Recently I've had a lot of people commenting on my physical transformation even though I still consider myself fat and not all that transformed. I have 25 pounds (or more) to go and still view myself when I line up against "real" athletes as someone who doesn't belong. The evidence and feedback that the scale provides on a daily basis reinforces that fact. But in the spirit of being positive, I've taken some comments I've gotten and flipped them a bit using Randy's logic (sort of) :
- "You look good" means "you used to look not so good".
- "Your face looks thin" means either "you looked like a chipmunk" or "three chins weren't that effective of a fashion statement."
- "How much weight have you lost" means "how hard will it be for me to lose that much weight" or "you were really heavy."
- "How are you doing it" means "you're still fatter than me but now I may have some work to do to keep pace." The answer of watching what I eat and exercise doesn't really resonate to most.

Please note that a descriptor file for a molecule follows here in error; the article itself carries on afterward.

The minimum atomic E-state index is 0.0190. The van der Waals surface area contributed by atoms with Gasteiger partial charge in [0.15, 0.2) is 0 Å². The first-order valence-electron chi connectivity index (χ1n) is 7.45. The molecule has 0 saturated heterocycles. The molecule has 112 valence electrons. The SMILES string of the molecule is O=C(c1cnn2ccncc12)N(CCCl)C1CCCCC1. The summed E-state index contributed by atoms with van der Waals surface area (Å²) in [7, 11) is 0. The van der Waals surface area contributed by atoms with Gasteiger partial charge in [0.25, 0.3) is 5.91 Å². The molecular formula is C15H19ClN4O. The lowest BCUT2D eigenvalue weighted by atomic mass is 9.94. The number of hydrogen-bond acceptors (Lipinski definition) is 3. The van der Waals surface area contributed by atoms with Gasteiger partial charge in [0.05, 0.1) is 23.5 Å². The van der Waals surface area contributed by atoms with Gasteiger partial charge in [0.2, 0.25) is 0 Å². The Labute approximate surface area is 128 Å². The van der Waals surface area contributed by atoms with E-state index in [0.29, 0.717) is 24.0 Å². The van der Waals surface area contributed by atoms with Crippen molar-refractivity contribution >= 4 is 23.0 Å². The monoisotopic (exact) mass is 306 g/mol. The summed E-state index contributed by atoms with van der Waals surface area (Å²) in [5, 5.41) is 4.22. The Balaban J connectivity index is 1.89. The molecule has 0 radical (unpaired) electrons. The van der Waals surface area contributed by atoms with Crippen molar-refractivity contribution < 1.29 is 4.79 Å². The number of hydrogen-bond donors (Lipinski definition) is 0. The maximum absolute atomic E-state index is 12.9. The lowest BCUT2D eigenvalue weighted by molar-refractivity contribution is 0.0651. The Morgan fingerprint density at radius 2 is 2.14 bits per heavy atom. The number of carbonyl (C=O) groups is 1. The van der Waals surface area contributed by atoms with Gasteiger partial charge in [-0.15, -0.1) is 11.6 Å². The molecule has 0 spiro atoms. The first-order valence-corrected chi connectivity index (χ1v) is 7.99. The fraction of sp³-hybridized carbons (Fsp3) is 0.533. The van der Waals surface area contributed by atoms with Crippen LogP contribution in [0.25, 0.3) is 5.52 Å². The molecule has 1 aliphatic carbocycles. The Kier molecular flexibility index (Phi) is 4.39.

I don't think that I quite caught the essence of Pausch's point here (I'm not nor ever have been a Disney employee) but another take on this theme could be Fernando, pictured above as played by Billy Crystal, who often uttered "It's better to look good than to feel good" and "you look mahvelous." On the triathlon road, feeling good and feeling strong are much more important than looking good (although there may be something to why when some clydesdales enter the water in wetsuits, including some rockstars like yours truly, "fans" mention under their breath that beached whales and hippos must be more graceful in the water but that is a story for a different blog or a different day). More important for triathlons than how one looks, though, is how fast one actually is (or is not).
Last year at StAnthony's triathlon, I swam in 38:05, rode in 1:28:53, and "ran" in 1:29:01 for a total time of 3:44:57. This year I would be disappointed if any of those splits are slower. In fact, I expect to take a lot of time out of last year's performance with the normal act of God types of caveats on conditions. What is a lot of time? This question has been varying in my mind each day and I expect this waffling/yo-yo-ing to continue right until race time but hope to feel mahvelous during and immediately after the race and save the looking mahvelous, as best I can, for the victory party Sunday night.
Another step on the road to EagleDay.